O2B Slit Lamp

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Author:
sookylala
ID:
165222
Filename:
O2B Slit Lamp
Updated:
2012-08-12 07:02:47
Tags:
slit lamp biomicroscopy optometry
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Description:
slit lamp biomicroscopy
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  1. What is meant by isocentric?
    Lamp arm swings on same axis that microscope swings
  2. What is meant by parfocal?
    microscope is focused on the same plane that the light beam is focused on 
  3. What are both the light beam and microscope focused on and how is this advantageous?
    the axis of rotation, can move both together on the baseplate
  4. what do these filters do: red free, colbalt blue, neutral density, yellow, diffuser?
    • 1. looks green- enhances view of bv and haemorrhages
    • 2. colbalt blue- enhances fluorescein due
    • 3. neustral density- decreases maximum brightness for photosensitive patients
    • 4. diffuser- general overall observations of the eye and adnexa
  5. What is direct illumination and what is it used to see?
    • Illuminating and viewing system are sharply focused on the same area
    • travels through transparent tissue
  6. What are the characteristics of an optic section?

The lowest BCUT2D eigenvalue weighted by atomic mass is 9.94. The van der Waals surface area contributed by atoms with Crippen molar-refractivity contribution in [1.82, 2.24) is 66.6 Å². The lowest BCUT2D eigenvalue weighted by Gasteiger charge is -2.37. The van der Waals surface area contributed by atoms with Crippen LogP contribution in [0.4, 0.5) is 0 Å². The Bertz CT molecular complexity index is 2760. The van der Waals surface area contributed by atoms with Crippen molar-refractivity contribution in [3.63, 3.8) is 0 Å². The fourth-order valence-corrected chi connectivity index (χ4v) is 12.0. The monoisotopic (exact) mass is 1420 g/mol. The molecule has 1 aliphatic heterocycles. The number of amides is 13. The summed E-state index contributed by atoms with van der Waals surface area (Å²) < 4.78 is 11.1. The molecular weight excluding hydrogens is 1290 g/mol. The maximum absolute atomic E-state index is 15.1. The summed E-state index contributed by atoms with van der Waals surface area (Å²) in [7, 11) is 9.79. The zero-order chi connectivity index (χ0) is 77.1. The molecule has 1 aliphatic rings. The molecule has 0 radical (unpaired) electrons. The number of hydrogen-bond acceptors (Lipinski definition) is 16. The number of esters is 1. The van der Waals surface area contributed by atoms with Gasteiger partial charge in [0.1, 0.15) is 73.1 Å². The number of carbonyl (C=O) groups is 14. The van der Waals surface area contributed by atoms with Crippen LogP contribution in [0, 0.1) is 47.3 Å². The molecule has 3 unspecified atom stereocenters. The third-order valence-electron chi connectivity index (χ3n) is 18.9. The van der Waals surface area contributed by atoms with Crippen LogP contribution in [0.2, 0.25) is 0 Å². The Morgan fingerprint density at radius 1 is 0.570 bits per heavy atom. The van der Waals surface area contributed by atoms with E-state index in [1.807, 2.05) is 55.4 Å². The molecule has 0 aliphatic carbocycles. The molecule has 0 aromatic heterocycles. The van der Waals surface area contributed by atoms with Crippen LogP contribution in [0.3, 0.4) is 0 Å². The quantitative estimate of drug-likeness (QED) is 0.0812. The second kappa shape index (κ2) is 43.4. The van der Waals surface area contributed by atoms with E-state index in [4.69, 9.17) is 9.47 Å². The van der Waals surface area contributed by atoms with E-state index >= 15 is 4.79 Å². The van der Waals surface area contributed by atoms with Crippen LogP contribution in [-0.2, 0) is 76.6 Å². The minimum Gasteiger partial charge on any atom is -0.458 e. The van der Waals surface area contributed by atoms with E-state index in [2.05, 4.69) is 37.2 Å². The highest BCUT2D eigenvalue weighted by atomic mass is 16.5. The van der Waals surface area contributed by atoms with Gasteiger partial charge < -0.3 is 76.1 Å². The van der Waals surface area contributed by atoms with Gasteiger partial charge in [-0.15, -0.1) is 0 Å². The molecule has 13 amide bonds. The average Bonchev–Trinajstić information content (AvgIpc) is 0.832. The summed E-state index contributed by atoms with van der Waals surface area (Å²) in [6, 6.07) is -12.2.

• 0.1mm
    • very narrow
    • beam is thinnest at the focal plane
  7. What is the use of an optic section?
    • depth determination- cornea, anterior chamber
    • angle estimation
    • lens depth/location/layers
  8. What is the set up for an optic section of the cornea?
    • illumination 30- 45 deg away from microscope (wide angle)
    • low mag
  9. How is an optic section of the lens carried out?
    • SL focused on lens
    • best done after dilation
    • dilated pupil use wide angle 45
    • non dilated pupil/elderly- 15 deg
  10. What can be seen with an optic section of the lens?
    • y sutures
    • lens fibre layers
  11. What is a parallelipiped?
    • 0.5-2mm
    • low-mod mag
    • 3D box of tissue
  12. What is a conical beam?
    • 0.5x0.5
    • mod-high mag
    • totally dark room
  13. What can be seen with a conical beam?
    • focused in the ant chamber (between cornea and iris)
    • swing lamp around to see wbc, fribrin, flares or floating cells
  14. What is tangential illumination?
    • angle between microscop and light beam is very large
    • narrowish beam
    • tangential to tissue in question
    • purpose is to highlight elevations and depressions
    • casts shadows
    • enhance surface texture
  15. What is specular reflection?
    • Based on the principle of snell's law angle of incident ray= angle of reflected ray
    • 40-60 deg
    • high mag
    • parallelipiped
  16. What is specular reflection used to see?
    • endothelial cells of the corneal endothelium
    • cells are high reflective
    • see a honeycomb pattern
    • see holes- whether pits or volcanoes
  17. What is the 'normal' variation of the size of endo cells of the cornea?
    2:1
  18. What are the conditions needed to see the specular reflection of the anterior lens?
    lens needs to be perpendicular to microscope
  19. What is indirect illumination?